On the occasion of her recent exhibit “Ellen Phelan Still Life” at Texas Gallery, which was on view from December 11, 2008 to January 24, 2009, Rail Publisher Phong Bui paid a visit to Ellen Phelan’s Upper East Side home to talk about her life and work. Here’s an excerpt of their conversation.
Phelan: First of all, and most importantly, I have to surprise myself in the act of painting which means I would make something happen that I couldn’t have predicted so I often will kind of glaze over the whole thing or a part of it with a color that isn’t necessarily related to anything underneath it. You know, its sort of daring because you work work work to get the image and then you say, “All right, goodbye image. Let’s see what happens next.” Something like that. At the best of times it does something that you couldn’t have predicted that feels more like what you’re after, so it’s really about trying to get to this elusive illusionistic place without a lot of the baggage of conventional means weighing on your shoulder.
Rail: And that entails a serious slippage.
Phelan: Slippage, yes, whether it’s faster or slower. I must say at this point I’m not trying to paint one way or another. All I really care about is getting to the image and the space that can work with it; whatever gets me there is fine….
Rail: One of the most striking features about your work, while working in different genres, from formalist abstractions to psychologically charged paintings of antique dolls, from meditative, poetic still life to pastoral landscape, you always manage to create a common thread that tends to blur the boundary between perception and memory. By that I mean memory as being pieced together; we make hypotheses in our perception, which fills the gaps of memory, reconstructing the most plausible picture of what happened in our past. This process, according to some psychologists, is divided into two categories: one is referred to as “visual illusion,” the other called “false memory.” You know, visual illusions are usually immediate whereas false memories seem to develop over an extended period of time. And when the two collide with each other, we get what is called boundary extension.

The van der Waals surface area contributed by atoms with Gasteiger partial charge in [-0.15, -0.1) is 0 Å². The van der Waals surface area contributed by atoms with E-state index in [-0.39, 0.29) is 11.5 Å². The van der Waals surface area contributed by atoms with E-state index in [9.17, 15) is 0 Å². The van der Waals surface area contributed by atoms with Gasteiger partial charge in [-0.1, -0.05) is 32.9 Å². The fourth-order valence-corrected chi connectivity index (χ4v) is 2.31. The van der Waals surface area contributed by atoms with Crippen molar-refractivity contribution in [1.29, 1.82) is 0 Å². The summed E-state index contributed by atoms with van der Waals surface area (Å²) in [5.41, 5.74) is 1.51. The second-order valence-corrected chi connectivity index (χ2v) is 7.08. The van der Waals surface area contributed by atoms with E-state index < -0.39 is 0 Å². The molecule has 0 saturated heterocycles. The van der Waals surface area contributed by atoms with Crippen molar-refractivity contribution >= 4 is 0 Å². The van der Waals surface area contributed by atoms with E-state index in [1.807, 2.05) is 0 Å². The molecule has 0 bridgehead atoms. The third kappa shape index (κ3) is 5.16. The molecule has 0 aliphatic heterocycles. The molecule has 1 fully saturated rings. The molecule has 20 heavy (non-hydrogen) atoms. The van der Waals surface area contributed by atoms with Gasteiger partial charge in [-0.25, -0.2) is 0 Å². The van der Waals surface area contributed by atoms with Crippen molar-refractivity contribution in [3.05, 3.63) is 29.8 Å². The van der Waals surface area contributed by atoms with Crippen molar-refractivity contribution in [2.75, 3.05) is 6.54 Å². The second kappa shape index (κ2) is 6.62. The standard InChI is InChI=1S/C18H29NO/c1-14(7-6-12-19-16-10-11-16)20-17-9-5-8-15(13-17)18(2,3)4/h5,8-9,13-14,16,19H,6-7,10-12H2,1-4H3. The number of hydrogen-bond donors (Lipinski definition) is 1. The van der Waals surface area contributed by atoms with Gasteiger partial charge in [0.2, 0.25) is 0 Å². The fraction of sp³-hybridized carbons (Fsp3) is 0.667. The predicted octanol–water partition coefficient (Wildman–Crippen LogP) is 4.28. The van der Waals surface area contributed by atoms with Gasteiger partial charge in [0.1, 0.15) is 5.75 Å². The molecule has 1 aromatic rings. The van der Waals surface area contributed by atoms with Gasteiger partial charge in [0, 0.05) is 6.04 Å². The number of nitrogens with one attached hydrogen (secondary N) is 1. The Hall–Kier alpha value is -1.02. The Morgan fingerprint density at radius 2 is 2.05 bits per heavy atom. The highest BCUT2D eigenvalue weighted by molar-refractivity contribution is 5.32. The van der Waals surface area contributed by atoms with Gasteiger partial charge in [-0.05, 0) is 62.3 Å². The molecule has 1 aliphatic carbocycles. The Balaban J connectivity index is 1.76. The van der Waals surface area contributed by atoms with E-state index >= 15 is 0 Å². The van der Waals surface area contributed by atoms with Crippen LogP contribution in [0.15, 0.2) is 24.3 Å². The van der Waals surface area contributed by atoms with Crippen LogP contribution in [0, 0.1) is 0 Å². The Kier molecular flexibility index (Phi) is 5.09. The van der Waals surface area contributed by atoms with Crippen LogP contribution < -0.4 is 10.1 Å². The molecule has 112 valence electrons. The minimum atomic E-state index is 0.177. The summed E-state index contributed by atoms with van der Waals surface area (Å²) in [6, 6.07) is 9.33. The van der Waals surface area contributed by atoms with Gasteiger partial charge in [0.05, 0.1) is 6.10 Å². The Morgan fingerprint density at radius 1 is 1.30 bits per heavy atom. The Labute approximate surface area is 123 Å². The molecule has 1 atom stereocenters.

Phelan: Or the way in which the number of cells you have in your retina that process visual materials is not as big as we think, so your brain does a lot of filling in of the blanks. Similarly William James thought of stream of consciousness—he coined the term in his book, Principles of Psychology—being a condition that can include perceptions or impressions, thoughts incited by outside sensory stimuli, and fragments of random, disconnected thoughts. The Russian neuropsychologist Alexander Luna contended that visual memory was more like snapshots. Of course I’m becoming more and more interested in the physicality as well as the visual reception of the viewer in terms of how they see the art object, but it’s also scale and distance. And what I like about taking photographs is that it is so fleeting. The result of the image is like walking through a room and glimpsing something or seeing something in passing. Also more of the landscapes are about looking up or looking down. Catherine Murphy deals with this issue in her paintings.
Rail: You’re right. However big or small some of her imagery tends to be, they always have the right scale.
Phelan: Exactly. For me, the dolls didn’t need to be too big to convey their sense of monumentality. Also, it’s about how much information you need to give for the viewer to experience the form as being a complete form. Otherwise incomplete perception is not bad either. On a more practical level in terms of the making process, if you looked at my paintbrushes you would see what a schizophrenic person I am, because they’re either little tiny brushes or they’re great big brushes. So its like fuss fuss fuss fuss fuss and then swish. Painting is for me an art of edges really. Read more.
In 2010 a traveling retrospective, “Ellen Phelan: Theme and Variations, 1972-2009,” organized by MaLin Wilson Powell, will open at the McNay Museum in San Antonio, Texas.
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